Please tell me that I am not the only girl who leaves her keys in the door. Or loses her car in parking lots. Or drops her wallet on the sidewalk. Distracted is my middle name, but committing all three of those mistakes over the past few weeks is a personal record.
I suppose I have to tell you the stories now, don’t I? I’ll start with the best one. A couple of weeks ago, I took Cookie outside before dragging myself to bed. I was exhausted—apparently so exhausted that I left my keys in my door when I shut it behind me. Dumb, right? The next morning, I woke up and searched around for my keys. I couldn’t find them in any of the normal spots. It finally occurred to me to check the door. Aha! Keys. Relief.
Then I walked down the front steps, looked over to my left, and saw my car. My car was parked in front of the fire hydrant with a white ticket flapping underneath the window wiper. That’s not where I parked my car, you guys. I walked over to my car with trepidation and peered through the windows.
Everything inside my car seemed to be in order. Not a serial killer in sight. I got in and noticed that the seat had been scooted back a few inches. All I know about the thief (borrower?) is that he’s a few inches taller than me, drives a manual transmission and has an iPhone, apparently, since he took my cord with him. That leaves a lot of suspects.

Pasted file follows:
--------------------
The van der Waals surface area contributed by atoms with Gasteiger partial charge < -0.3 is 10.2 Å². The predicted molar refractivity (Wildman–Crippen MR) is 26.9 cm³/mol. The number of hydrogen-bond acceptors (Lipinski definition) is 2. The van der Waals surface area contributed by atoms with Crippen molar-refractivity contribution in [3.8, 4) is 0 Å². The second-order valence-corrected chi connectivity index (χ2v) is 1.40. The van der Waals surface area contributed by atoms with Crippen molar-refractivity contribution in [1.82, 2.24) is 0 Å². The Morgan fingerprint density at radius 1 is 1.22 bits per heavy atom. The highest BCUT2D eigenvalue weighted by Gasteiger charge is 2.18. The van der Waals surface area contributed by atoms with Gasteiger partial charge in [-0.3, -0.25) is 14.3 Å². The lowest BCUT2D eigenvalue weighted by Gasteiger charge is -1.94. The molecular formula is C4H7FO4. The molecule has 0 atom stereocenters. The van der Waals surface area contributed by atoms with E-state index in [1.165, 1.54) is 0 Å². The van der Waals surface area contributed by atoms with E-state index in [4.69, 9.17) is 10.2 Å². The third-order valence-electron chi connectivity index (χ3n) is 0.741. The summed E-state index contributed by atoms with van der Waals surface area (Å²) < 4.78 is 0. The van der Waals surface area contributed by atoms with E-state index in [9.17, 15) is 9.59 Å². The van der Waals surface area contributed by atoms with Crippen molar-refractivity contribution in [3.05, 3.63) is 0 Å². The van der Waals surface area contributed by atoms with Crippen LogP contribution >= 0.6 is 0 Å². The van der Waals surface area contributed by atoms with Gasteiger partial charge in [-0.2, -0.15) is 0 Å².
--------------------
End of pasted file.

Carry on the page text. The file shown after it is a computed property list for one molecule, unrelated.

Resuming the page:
I’m still wondering what that stranger did in my car. Maybe he just wanted to cruise around the neighborhood. Maybe he ran out of beer and decided to drive over to the gas station. Maybe he intended to steal it, but quickly realized that stealing my beat-up car was a waste of time and brought it back. Maybe he dropped off some drugs. Let’s hope not. I just wish he’d dropped off the stuff in my trunk at Goodwill while he was at it.
The other stories aren’t so exciting. I was thirty minutes late to Bev‘s baby shower (she’s having twins!) because I lost my car on The Plaza. Then my wallet fell out of my grandmother’s little black purse in between Sur la Table and the corner. Thankfully, a good samaritan found the wallet and brought it to customer service, which is what I would have done for him. All said and done, I’ve really lucked out in all of these situations. I have a sixty dollar ticket to pay but that’s not the worst that could have happened.
Sometimes I wish I had someone around to catch my silly mistakes in real time. I make a lot of them. I do have you all, though. You let me know when I list garlic twice in a recipe, or when there’s a little too much pumpkin in my pancakes. You leave feedback for me in the comments section and tweet/instagram/email me photos of the recipes you’ve made at home, which makes me super happy. Even if I don’t respond right away, know that I’m listening and glad you’re here.
This recipe, for example, was inspired by a convincing comment left on my sweet potato fries recipe. Carla said, “These are wonderful and are even more unbelievable with THAI SPICY PEANUT SAUCE. Sorry to yell, but these two things were born for each other. Ketchup, honey, mayo based sauces do not do them justice.”